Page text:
Christmas in Bolivia
Most of the population of Bolivia is Catholic and many people go to a Midnight Mass service on Christmas Eve called the 'Misa de Gallo' (Mass of the rooster). At Midnight people like to let off fire-crackers!
Families often eat the main Christmas meal after the Misa de Gallo. The traditional meal is 'picana', a stew/soup made from chicken, beef (or lamb) and pork which is served with potatoes and corn. There might also be salads, roast pork (lechón) or roast beef, and lots of tropical fruit.
After the meal families might exchange presents, although present giving isn't very common.
Some people exchange presents at Epiphany, remembering the Wise Men who brought presents to Jesus. Children also might get a set of new clothes at New Years.
Nativity Scenes ('pesebre' meaning 'stable' or 'nacimientos' meaning 'nativity scenes') are quite common Christmas decorations in Bolivia. Churches often have large scenes outside them. The baby Jesus is put in the manger after the Misa de Gallo.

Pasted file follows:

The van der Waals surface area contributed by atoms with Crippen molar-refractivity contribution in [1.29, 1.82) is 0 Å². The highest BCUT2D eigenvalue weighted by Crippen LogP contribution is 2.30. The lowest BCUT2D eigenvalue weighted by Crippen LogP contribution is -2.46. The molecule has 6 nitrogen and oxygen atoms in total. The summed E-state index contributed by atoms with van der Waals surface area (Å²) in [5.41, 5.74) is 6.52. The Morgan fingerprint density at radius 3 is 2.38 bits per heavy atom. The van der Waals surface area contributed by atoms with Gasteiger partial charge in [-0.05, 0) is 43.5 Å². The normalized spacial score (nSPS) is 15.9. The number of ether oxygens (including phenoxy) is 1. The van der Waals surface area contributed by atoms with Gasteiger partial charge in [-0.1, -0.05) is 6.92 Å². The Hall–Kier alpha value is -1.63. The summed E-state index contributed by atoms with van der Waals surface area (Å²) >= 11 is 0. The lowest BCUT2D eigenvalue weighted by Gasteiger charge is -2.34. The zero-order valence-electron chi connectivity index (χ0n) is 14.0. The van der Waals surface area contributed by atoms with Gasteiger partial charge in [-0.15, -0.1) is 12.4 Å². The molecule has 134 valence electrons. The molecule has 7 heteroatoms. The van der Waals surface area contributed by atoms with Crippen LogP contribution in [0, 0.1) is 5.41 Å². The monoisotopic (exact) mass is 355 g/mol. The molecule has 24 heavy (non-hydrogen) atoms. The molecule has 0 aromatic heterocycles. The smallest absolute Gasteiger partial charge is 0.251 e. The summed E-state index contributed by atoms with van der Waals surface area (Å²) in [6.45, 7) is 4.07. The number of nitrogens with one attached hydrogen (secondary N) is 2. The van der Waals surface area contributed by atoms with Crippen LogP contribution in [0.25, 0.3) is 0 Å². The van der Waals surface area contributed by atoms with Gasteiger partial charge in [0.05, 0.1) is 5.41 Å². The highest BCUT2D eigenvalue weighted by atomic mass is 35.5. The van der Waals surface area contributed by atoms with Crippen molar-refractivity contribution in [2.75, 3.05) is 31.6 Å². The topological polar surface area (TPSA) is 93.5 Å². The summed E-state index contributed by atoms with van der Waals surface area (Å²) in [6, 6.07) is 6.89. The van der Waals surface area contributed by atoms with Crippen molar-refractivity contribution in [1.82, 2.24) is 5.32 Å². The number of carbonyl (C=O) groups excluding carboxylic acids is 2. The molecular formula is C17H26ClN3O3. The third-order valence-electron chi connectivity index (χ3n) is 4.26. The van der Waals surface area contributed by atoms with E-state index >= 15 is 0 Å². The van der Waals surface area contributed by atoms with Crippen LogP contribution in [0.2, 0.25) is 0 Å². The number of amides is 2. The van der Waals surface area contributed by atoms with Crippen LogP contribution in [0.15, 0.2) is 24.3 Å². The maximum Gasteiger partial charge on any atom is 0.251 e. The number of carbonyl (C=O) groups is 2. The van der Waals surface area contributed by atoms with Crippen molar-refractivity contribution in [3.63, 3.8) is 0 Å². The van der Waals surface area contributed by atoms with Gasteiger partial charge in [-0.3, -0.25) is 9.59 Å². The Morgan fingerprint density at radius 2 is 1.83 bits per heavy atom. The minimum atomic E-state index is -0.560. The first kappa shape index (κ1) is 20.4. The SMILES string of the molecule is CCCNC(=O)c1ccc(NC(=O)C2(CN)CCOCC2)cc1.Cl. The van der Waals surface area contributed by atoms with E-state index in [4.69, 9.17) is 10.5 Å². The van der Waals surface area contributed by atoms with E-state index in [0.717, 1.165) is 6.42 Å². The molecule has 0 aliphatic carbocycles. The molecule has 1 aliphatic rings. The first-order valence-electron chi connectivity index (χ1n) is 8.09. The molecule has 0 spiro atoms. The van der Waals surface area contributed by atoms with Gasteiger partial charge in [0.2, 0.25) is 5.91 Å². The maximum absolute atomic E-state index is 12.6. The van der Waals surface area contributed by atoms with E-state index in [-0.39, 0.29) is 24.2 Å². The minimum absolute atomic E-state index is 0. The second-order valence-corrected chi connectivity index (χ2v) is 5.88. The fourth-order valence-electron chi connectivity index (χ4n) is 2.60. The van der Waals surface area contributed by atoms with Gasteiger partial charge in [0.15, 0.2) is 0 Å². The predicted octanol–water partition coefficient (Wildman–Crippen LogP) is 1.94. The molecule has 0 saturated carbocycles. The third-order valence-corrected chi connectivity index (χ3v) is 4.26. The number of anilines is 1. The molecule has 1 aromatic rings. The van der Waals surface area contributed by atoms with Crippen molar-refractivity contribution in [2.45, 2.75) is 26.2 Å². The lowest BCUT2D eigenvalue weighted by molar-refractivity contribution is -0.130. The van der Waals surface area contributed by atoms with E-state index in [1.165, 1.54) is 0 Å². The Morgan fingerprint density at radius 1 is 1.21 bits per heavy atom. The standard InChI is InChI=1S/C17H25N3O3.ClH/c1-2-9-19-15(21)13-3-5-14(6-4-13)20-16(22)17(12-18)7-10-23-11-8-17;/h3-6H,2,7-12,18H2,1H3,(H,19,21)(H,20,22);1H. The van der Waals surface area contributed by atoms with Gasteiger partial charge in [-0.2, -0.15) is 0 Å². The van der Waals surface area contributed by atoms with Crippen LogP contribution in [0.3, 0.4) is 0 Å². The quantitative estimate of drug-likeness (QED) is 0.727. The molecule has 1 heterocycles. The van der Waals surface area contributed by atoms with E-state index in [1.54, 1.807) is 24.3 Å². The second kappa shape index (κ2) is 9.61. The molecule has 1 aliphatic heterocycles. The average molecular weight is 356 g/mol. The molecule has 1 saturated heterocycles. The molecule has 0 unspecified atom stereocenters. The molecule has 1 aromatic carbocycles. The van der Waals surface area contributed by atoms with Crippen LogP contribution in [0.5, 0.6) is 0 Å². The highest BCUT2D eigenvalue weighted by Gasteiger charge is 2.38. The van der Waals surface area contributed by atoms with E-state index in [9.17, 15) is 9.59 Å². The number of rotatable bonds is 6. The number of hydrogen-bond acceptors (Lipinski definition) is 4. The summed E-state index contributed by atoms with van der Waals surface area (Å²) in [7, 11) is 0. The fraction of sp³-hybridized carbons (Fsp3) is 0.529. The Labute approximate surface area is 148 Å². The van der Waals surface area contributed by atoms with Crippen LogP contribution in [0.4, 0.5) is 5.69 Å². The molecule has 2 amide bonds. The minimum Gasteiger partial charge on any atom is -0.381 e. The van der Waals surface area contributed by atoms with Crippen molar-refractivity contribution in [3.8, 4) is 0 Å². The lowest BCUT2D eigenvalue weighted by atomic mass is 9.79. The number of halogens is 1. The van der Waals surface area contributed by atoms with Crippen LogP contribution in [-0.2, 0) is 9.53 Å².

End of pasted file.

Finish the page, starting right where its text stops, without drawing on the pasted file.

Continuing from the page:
Christmas Trees are becoming more popular although often only in large towns and cities.
For many poor people and often in rural areas, Christmas isn't widely celebrated and it's just a normal working day.
In Bolivia workers get double or three times the normal salary in December! This is called 'El Aguinaldo' and is a government law and has to be paid for by the employers. Many workplaces also give a 'Canastón de fin de Año' or 'End of the year basket' to their employees. It's a large basket or container full of things like grocery items, a bottle of cidra (non alcoholic sparkling cider) and a panetón (sweet fruit bread).